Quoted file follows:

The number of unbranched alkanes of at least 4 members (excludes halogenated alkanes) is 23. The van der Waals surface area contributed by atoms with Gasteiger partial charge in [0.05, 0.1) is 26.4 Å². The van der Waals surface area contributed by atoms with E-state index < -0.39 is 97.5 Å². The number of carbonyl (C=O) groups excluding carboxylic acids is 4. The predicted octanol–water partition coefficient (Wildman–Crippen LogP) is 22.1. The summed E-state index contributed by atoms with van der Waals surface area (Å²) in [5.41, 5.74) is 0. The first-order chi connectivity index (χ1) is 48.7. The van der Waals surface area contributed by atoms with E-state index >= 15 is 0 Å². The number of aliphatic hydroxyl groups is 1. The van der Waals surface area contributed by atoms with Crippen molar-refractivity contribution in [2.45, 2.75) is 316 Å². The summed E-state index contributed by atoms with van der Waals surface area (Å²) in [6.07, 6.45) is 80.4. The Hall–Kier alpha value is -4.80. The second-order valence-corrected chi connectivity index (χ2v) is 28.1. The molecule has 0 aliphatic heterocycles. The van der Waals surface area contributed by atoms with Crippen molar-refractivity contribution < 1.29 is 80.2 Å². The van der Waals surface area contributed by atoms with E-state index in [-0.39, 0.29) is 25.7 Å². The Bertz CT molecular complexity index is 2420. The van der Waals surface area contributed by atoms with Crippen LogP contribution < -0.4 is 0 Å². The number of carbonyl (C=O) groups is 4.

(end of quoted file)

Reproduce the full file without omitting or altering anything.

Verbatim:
The number of unbranched alkanes of at least 4 members (excludes halogenated alkanes) is 23. The van der Waals surface area contributed by atoms with Gasteiger partial charge in [0.05, 0.1) is 26.4 Å². The van der Waals surface area contributed by atoms with E-state index < -0.39 is 97.5 Å². The number of carbonyl (C=O) groups excluding carboxylic acids is 4. The predicted octanol–water partition coefficient (Wildman–Crippen LogP) is 22.1. The summed E-state index contributed by atoms with van der Waals surface area (Å²) in [5.41, 5.74) is 0. The first-order chi connectivity index (χ1) is 48.7. The van der Waals surface area contributed by atoms with E-state index >= 15 is 0 Å². The number of aliphatic hydroxyl groups is 1. The van der Waals surface area contributed by atoms with Crippen molar-refractivity contribution in [2.45, 2.75) is 316 Å². The summed E-state index contributed by atoms with van der Waals surface area (Å²) in [6.07, 6.45) is 80.4. The Hall–Kier alpha value is -4.80. The second-order valence-corrected chi connectivity index (χ2v) is 28.1. The molecule has 0 aliphatic heterocycles. The van der Waals surface area contributed by atoms with Crippen molar-refractivity contribution < 1.29 is 80.2 Å². The van der Waals surface area contributed by atoms with E-state index in [-0.39, 0.29) is 25.7 Å². The Bertz CT molecular complexity index is 2420. The van der Waals surface area contributed by atoms with Crippen LogP contribution < -0.4 is 0 Å². The number of carbonyl (C=O) groups is 4.